Entebbe & Kampala

What a glorious sleep followed by a dawn chorus like no other.  Rested and re-invigorated, we were driven along the brand-new motorway, the first in Uganda which happens to run between Entebbe and Kampala.  Built by the Chinese, and paid for by a toll, it has sped the journey between the two cities up considerably.   I’d forgotten about the Boda-bodas – motorbike taxis with two to four people astride weaving out of the traffic with hardly a helmet in sight.  My heart cried out for the children sandwiched between two adults, with bare arms and legs, but it’s all completely normal here.

With the help of several Boda bodas who guided us (and we followed) to a village outside Bulenga, we found Angelica’s house.  Angelica, 84, and her daughter Judith are part of a craft co-operative that have helped to make the rewards for our backers.  Everything is handmade and we were thrilled to support local craftworkers. What a wonderfully warm family, welcoming us into their home for roasted peanuts and passion fruit juice.  We left with an invite to come back and stay the night whenever we were passing … and they meant it!

Saturday morning and we were up early to travel, once again into Kampala.  We arrived at Xtrim Casting who were hosting us as we had invited any professional or aspiring filmmakers who wanted to come to a Chat and Share.  The aim was to network with other Ugandan film makers, to tell them what we were doing and to share experiences.  We were humbled by the people who came, giving up their precious Saturday – but the fact that we were still chatting an hour and a half after our allotted time, was confirmation enough that it had been worthwhile.  So – if anyone needs camera people, composers, lighting, sound, writers, directors or producers in Uganda – let us know.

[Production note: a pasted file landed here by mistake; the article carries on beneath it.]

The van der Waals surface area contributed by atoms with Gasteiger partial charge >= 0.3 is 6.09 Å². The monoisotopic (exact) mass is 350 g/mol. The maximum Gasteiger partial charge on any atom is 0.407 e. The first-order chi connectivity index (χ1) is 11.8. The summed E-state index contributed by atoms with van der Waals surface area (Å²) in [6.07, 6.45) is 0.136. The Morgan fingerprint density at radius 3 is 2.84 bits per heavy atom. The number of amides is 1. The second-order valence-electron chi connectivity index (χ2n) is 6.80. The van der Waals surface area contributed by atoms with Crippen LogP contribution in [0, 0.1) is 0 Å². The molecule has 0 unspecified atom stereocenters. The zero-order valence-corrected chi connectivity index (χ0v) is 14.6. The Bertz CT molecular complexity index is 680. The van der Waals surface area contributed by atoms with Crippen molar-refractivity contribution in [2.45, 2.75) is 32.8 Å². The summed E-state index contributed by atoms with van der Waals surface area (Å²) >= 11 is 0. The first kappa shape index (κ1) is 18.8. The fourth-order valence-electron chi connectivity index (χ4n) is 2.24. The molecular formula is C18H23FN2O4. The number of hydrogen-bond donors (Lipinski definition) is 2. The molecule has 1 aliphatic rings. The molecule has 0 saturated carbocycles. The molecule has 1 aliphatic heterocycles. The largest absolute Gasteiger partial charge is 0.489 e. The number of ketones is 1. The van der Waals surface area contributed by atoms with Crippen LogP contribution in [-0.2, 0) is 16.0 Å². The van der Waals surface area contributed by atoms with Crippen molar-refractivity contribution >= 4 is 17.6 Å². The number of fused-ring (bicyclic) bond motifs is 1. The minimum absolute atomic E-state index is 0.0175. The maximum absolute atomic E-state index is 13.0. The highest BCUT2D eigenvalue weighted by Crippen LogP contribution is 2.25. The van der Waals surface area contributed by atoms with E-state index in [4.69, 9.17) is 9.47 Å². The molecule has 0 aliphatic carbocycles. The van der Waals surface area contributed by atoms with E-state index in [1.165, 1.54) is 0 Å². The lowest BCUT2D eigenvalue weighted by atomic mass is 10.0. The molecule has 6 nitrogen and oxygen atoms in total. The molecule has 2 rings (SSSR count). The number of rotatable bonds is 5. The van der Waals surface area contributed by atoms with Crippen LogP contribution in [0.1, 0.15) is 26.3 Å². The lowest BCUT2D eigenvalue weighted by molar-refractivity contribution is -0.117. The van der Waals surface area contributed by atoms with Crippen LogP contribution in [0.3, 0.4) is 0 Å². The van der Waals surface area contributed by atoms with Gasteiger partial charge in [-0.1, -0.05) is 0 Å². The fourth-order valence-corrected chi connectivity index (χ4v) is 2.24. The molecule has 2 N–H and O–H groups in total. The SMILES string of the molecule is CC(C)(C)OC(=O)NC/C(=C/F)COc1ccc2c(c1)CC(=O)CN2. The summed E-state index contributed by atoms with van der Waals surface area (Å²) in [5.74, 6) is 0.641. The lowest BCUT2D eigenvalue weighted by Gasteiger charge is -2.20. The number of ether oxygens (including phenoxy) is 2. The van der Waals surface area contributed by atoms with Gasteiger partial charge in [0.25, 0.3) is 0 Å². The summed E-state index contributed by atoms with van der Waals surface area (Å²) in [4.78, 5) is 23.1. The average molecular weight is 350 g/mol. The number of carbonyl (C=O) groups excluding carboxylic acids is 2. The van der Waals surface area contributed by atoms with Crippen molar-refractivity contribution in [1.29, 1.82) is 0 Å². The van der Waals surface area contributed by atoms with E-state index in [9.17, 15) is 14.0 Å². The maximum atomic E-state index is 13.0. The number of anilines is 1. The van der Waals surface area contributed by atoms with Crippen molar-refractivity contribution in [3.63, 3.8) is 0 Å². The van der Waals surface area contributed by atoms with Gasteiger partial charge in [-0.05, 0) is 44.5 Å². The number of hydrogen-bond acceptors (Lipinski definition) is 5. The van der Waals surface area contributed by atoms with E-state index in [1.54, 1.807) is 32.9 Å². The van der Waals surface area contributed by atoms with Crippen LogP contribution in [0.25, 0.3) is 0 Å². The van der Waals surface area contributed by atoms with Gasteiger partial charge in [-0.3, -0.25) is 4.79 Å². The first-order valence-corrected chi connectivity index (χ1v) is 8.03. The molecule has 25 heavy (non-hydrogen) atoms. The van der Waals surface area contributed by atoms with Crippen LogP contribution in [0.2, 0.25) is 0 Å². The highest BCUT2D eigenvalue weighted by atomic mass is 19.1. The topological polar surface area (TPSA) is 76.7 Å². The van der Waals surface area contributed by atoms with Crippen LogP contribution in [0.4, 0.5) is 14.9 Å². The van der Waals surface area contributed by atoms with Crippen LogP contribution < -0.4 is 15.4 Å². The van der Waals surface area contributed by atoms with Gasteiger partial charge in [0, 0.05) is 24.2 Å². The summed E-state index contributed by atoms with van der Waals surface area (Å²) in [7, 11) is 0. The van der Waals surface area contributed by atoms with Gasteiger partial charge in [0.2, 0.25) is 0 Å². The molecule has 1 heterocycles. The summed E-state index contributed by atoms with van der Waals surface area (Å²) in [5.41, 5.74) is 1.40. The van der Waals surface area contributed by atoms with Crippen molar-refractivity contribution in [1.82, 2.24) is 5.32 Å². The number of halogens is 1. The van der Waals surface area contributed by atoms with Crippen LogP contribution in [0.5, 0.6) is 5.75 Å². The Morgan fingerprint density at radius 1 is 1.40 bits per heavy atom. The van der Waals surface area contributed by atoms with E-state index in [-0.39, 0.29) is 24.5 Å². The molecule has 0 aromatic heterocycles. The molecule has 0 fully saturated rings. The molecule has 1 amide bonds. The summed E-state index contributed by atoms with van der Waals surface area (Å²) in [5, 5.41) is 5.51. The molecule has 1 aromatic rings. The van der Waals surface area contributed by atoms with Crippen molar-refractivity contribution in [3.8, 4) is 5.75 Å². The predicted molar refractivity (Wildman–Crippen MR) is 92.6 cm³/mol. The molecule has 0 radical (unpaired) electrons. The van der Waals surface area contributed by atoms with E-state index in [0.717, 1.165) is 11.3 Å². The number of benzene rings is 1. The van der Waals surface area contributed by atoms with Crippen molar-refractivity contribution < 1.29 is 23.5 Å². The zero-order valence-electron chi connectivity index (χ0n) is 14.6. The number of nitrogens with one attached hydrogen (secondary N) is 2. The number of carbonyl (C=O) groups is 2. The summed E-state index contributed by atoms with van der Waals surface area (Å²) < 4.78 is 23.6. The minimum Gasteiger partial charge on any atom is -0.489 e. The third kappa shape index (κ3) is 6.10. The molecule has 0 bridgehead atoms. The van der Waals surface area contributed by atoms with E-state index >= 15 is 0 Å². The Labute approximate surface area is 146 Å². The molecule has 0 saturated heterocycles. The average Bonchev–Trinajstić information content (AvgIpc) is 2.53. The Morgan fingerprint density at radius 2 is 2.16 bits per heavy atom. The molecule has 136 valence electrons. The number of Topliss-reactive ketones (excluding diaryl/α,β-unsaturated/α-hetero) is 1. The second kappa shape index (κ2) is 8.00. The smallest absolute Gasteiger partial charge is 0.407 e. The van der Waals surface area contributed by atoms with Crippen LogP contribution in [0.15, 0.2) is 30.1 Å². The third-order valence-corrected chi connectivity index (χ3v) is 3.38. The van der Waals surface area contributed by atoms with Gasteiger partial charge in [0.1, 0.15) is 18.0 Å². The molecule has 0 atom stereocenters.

Off up the hill to Makere University – to the Art Department where we met Lillian Nabulima and visiting artist Janet Goldner – talented sculptors who showed us work by their students. 

Sculpture by Ignatius Sserulyo

We also met our friend Masereka there – who runs Ideas For Uganda with two colleagues.  Masereka is one of the most entrepreneurial people we’ve met.  He has so many projects on the go including a Go Fund Me for girls’ education (links on our website), solar powered water pumps for primary schools, fruit tree gardens for schools and hospitals and many inter-generational projects.  He is also a nurse at a clinic in Kamouli north of Jinja so how he fits it all in, I don’t know.  We returned to Entebbe, dodging the Boda bodas and had the privilege of meeting up with Zuleika’s father and brother, on their way back from a wildlife research trip and flying back to the UK after dinner.  Walking to meet them we passed goats and cows grazing on the verges outside private houses and saw trees laden with mangos, bananas and jack fruit.  Another day of soaking up Ugandan culture with the thrill of the Rwenzori Mountains to come.

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